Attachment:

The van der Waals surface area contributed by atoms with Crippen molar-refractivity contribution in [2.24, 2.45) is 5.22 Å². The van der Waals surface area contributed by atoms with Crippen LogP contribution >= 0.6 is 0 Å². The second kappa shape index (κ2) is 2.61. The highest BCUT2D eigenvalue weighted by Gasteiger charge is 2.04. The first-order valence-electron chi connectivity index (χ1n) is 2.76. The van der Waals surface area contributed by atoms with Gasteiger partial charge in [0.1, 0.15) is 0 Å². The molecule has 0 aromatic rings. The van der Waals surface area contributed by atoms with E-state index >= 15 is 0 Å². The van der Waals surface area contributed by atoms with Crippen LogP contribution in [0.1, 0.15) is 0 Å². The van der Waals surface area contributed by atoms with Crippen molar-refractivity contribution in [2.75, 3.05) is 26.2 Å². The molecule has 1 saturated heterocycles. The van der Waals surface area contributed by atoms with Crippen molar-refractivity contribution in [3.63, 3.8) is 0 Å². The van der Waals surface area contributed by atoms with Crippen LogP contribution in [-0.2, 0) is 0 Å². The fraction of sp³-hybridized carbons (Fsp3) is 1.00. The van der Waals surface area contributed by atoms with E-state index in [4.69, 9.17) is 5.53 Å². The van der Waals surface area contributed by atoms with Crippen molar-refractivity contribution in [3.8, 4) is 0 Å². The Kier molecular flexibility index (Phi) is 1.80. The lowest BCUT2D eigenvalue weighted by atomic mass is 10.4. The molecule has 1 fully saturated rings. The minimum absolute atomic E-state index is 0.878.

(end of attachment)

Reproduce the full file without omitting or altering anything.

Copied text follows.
The van der Waals surface area contributed by atoms with Crippen molar-refractivity contribution in [2.24, 2.45) is 5.22 Å². The van der Waals surface area contributed by atoms with Crippen LogP contribution >= 0.6 is 0 Å². The second kappa shape index (κ2) is 2.61. The highest BCUT2D eigenvalue weighted by Gasteiger charge is 2.04. The first-order valence-electron chi connectivity index (χ1n) is 2.76. The van der Waals surface area contributed by atoms with Gasteiger partial charge in [0.1, 0.15) is 0 Å². The molecule has 0 aromatic rings. The van der Waals surface area contributed by atoms with E-state index >= 15 is 0 Å². The van der Waals surface area contributed by atoms with Crippen LogP contribution in [0.1, 0.15) is 0 Å². The van der Waals surface area contributed by atoms with Crippen molar-refractivity contribution in [2.75, 3.05) is 26.2 Å². The molecule has 1 saturated heterocycles. The van der Waals surface area contributed by atoms with Crippen molar-refractivity contribution in [3.63, 3.8) is 0 Å². The van der Waals surface area contributed by atoms with Crippen LogP contribution in [-0.2, 0) is 0 Å². The fraction of sp³-hybridized carbons (Fsp3) is 1.00. The van der Waals surface area contributed by atoms with E-state index in [4.69, 9.17) is 5.53 Å². The van der Waals surface area contributed by atoms with Crippen molar-refractivity contribution in [3.8, 4) is 0 Å². The Kier molecular flexibility index (Phi) is 1.80. The lowest BCUT2D eigenvalue weighted by atomic mass is 10.4. The molecule has 1 fully saturated rings. The minimum absolute atomic E-state index is 0.878.